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I am also trying to get into the railway and shift work will have an impact there is no doubt of that however my current job requires that I have to stay away from home 2-3 nights a week which im looking forward to curtailing.
If you have a look at an example of a rota that others that have posted or on traindriver.org there is a lot of time off and therefore down to you to manage your time.
If its a 4 day week with your five rest days off in a row then thats up to you whether you want to work overtime or not if its available on those days. I am not sure how it works with every TOC depot but I know a couple of drivers who work perm earlies or perm lates as much as possible.

Shift work will have an impact on your personal life and you need to consider if the benefits outweigh the negatives of shifts.
 

GB

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I think mutual swapping takes place at a lot of depots but obviously can't be relied upon. While I am not a driver I can't quite believe how much time we have off. Ive just started my row of 9 consecutive rest days (of which I'm working 2) which come around every 8 weeks and in a 9 week period only booked to work 3 saturdays and two sundays.

Spread across the 9 week period we have 27 rest days and 36 working days.
 

Dieseldriver

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I'm in my early 20s and have been in the driving grade since 18. It has definitely had negative effects on my social life ('nope can't go out on Saturday night,' 'no I'm not working tonight but I've got work tomorrow' etc). But it still allows me to have a social life, just with a few sacrifices. It's all down to being sensible and having responsibility for your actions, a massive part of the train driving job in general anyway.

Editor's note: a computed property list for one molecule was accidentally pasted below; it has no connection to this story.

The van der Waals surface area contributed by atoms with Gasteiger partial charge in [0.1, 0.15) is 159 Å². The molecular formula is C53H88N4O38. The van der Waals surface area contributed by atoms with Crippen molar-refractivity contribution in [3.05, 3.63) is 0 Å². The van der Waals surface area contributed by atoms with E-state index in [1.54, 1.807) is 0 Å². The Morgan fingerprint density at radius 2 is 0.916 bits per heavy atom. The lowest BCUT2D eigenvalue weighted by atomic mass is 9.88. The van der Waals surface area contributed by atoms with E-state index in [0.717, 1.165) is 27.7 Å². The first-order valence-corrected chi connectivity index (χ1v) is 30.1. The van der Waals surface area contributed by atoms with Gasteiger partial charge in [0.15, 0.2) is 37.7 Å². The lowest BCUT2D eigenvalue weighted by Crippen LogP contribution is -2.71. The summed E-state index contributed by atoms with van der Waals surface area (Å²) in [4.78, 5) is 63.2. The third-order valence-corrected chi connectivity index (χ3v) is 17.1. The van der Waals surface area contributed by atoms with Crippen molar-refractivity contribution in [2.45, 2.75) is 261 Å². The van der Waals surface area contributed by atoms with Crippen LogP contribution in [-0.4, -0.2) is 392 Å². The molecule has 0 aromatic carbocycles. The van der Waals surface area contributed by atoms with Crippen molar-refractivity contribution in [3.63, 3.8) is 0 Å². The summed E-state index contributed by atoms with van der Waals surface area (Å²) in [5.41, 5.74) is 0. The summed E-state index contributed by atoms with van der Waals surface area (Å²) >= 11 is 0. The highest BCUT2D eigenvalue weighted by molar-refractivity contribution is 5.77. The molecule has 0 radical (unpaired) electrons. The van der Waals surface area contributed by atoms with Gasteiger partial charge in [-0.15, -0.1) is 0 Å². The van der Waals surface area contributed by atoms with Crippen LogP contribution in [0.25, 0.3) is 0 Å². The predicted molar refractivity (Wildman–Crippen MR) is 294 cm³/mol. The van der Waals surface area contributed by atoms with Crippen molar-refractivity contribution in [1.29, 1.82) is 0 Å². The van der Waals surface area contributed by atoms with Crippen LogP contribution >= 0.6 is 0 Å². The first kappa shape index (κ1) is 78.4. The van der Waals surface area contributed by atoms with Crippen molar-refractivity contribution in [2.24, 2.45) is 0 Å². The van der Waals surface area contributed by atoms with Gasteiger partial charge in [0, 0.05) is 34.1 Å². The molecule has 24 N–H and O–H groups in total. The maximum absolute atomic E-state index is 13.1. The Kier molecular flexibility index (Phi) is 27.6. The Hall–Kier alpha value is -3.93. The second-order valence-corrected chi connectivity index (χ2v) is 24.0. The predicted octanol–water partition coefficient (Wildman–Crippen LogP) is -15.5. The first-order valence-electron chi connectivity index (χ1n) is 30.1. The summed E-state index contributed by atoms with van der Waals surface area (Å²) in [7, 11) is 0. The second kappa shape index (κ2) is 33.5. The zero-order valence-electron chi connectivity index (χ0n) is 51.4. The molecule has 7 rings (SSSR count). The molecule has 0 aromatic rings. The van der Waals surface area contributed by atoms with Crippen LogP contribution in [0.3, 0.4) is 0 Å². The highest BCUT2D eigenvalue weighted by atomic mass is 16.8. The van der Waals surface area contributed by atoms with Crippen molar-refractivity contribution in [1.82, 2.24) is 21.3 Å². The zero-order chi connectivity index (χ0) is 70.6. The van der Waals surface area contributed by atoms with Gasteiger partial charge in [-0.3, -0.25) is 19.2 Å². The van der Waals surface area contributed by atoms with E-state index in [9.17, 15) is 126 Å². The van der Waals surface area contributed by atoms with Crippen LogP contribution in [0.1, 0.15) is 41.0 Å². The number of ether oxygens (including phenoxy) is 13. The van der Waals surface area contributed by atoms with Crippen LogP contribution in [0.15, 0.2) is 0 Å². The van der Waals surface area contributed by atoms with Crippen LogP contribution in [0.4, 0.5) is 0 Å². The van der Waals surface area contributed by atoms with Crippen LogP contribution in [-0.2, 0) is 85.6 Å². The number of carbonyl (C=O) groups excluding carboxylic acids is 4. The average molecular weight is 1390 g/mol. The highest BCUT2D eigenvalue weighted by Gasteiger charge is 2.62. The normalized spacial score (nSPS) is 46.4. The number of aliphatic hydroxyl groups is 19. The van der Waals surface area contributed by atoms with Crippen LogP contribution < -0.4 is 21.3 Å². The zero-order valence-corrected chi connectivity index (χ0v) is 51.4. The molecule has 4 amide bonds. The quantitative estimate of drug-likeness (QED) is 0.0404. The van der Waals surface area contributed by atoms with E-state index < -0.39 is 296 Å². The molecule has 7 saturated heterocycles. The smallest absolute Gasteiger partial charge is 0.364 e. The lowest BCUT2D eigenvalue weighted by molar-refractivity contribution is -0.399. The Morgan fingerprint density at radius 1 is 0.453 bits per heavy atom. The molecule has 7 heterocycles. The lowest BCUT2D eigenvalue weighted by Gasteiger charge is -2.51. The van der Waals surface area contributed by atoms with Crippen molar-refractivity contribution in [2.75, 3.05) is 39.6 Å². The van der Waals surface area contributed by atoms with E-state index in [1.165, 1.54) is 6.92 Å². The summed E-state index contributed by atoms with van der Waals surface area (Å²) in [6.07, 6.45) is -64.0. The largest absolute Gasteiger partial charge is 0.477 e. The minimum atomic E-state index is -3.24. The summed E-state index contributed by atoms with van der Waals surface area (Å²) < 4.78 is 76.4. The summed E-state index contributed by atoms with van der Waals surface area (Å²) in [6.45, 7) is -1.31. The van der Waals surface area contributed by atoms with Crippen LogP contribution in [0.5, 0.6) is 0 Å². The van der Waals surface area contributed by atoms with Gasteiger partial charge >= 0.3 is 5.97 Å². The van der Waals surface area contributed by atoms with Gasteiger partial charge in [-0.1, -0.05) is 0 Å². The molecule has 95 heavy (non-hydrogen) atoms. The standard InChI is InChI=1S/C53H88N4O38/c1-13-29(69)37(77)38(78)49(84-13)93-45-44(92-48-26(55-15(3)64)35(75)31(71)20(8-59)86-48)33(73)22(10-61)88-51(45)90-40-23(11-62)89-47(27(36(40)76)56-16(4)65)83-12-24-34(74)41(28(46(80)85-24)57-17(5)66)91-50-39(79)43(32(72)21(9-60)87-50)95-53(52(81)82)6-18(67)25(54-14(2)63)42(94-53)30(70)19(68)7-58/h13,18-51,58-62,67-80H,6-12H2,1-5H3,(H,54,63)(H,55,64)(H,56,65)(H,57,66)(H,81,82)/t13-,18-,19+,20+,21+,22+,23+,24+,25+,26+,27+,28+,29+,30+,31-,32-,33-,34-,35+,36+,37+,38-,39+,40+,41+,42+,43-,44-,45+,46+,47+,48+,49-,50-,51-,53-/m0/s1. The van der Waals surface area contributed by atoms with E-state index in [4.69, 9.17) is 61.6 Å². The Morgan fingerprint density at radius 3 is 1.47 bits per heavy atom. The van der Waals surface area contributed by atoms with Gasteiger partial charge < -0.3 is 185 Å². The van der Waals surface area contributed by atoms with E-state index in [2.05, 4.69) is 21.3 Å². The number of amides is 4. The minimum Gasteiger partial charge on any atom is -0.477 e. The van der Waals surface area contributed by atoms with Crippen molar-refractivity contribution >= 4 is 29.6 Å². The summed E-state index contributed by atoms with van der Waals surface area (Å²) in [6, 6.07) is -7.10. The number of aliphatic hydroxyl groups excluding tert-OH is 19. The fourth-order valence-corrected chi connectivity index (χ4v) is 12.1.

reapz

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I'm in my early 20s and have been in the driving grade since 18. It has definitely had negative effects on my social life ('nope can't go out on Saturday night,' 'no I'm not working tonight but I've got work tomorrow' etc). But it still allows me to have a social life, just with a few sacrifices. It's all down to being sensible and having responsibility for your actions, a massive part of the train driving job in general anyway.

21 to drive in the uk
 

Dieseldriver

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Drove diesel and electric locos on the Underground and now drive diesel units on the mainline. So in that case it was the Underground trains that were the proper ones all along... ;)
 

E&W Lucas

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Compare the amount of time off a train driver gets, with any other professional person earning 40 - 60 k per annum. It's a "no brainer"!